The biggest advantage of LED lighting is its flexibility. It’s easy to customize your lighting, and this saves you time and money throughout the design and installation process.
In this article, we’ll take a look at how selectable color temperature and wattage LEDs work, along with the pros and cons of the technology.
An Overview of Basic Lighting Terms
Before you start going over the pros and cons of color temperature changeable LED fixtures, it helps to understand a few basic lighting terms.
Color Temperature: LED light color ranges from yellow to blue. Warmer lights like incandescent bulbs have a yellow to orange color temperature. These colors have a lower color temperature, around 2200-3000K. Fluorescent and HID lamps typically have a higher color temperature, around 4000K, and produce a blueish light.
CRI: The color rendering index (CRI) is fixed on lamps. It can’t be changed even on selectable lights. You do want to pay attention to the CRI number, it indicates how the lamp’s true color appears under the light. The CRI rating ranges from 0-100, with 100 being the closest to the true color.
Wattage: How much power a lamp uses is the wattage. Overall, LEDs consume the least amount of wattage saving consumers on their energy bills. The higher the wattage, the brighter the light.
While we only cover the top 3 terms above, we do have an interactive Lighting Education page that goes over all of the lighting terms you might need to know when considering new lighting.
How Selectable Color Temperature and Wattage Selectable LED Bulbs Work
Wattage and color selectable LED lights are convenient and cost-effective. Instead of purchasing multiple types of lamps, you can adjust the wattage and color to meet the needs of the space. Adjusting the lights is as easy as turning the dial or switch.
You do want to select the wattage and color temperature before installing the lights. You can make adjusts later, but it often requires a lot of maintenance. The fixtures may need to be removed to make the adjustments.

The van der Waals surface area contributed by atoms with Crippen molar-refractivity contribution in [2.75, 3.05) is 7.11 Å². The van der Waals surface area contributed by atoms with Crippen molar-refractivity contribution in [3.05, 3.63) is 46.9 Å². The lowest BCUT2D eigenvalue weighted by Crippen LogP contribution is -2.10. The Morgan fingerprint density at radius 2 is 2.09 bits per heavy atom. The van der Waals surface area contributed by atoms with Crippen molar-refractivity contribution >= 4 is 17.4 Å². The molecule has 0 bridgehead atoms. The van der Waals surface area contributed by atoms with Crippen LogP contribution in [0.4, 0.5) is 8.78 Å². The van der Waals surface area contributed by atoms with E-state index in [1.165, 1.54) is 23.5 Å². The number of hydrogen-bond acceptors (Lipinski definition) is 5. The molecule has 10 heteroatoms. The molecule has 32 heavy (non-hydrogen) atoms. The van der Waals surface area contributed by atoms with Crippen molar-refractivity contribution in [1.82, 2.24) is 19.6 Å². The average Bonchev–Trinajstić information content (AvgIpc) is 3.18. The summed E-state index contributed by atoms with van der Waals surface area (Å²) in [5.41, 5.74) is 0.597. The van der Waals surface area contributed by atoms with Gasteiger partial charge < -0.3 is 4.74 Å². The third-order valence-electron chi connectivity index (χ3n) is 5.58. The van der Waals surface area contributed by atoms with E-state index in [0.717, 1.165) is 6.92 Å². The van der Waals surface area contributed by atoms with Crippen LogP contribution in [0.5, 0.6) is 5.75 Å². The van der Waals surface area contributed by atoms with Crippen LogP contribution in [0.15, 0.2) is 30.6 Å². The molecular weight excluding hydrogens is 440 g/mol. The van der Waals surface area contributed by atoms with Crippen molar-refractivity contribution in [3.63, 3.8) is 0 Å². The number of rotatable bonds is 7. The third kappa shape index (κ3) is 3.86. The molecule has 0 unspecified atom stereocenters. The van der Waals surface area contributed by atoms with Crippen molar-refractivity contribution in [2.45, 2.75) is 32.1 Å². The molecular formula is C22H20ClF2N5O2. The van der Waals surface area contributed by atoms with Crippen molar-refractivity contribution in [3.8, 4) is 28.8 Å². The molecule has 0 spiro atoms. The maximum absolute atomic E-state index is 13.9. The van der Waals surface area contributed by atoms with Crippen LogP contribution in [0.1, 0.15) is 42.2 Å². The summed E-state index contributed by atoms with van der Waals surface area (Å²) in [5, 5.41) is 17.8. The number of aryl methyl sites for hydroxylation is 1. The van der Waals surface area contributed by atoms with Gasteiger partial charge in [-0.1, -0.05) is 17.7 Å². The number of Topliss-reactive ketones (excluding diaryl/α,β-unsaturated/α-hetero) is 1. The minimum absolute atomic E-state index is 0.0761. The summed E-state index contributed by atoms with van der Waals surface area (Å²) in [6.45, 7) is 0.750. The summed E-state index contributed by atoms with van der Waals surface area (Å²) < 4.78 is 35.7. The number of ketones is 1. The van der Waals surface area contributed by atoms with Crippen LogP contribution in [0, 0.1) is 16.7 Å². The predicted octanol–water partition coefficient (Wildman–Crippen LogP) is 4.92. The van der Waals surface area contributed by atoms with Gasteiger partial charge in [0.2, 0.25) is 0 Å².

We also suggest looking into smart lighting controls with AI. These can allow you to make easy adjustments that would not be feasible without the lighting controls. Bonus, lighting controls have a wide variety of additional benefits, find out more here.
Pros and Cons of Selectable Color Temperature LEDs
There are undeniable advantages to installing wattage selectable LEDs, but there can also be downsides depending on your space.
- Flexible and Adaptable: Being able to control the wattage and color gives you plenty of flexibility in a room’s design. You can adjust the lighting color to reflect the room’s ambiance. It also allows you the adjust the wattage to ensure the light is bright enough for the room’s use.
- Color-matching: The color and temperature aren’t the same with all LED bulbs. It can vary by manufacturer. With color temperature changeable LEDs, you can adjust the bulbs to have matching colors. It gives a space a more cohesive appearance and feel.
- Lower Risk: With selectable LEDs, you have plenty of flexibility when it comes to design and wattage usage. You can adjust the color as needed, along with the wattage.
- Cost: Selectable wattage LEDs are higher in price than other fixtures.
- Efficiency: LED lights are more efficient than other types of lamps, but you lose some of this with selectable fixtures. Selectable LEDs typically use twice the wattage, and it can be higher if you are using lamps with a lower color temperature.
- Complex Design: Selectable LEDs require adjusting before being installed. It can take some time to get the color and wattage exactly right.
Offset the Cost with Wattage Selectable LED Rebates
Most selectable color temperature LEDs come with manufacturers’ rebates that will help offset the cost. Before you start adjusting the color and wattage, read the fine print. Some rebates are only valid when the lamps are on the lowest wattage setting.
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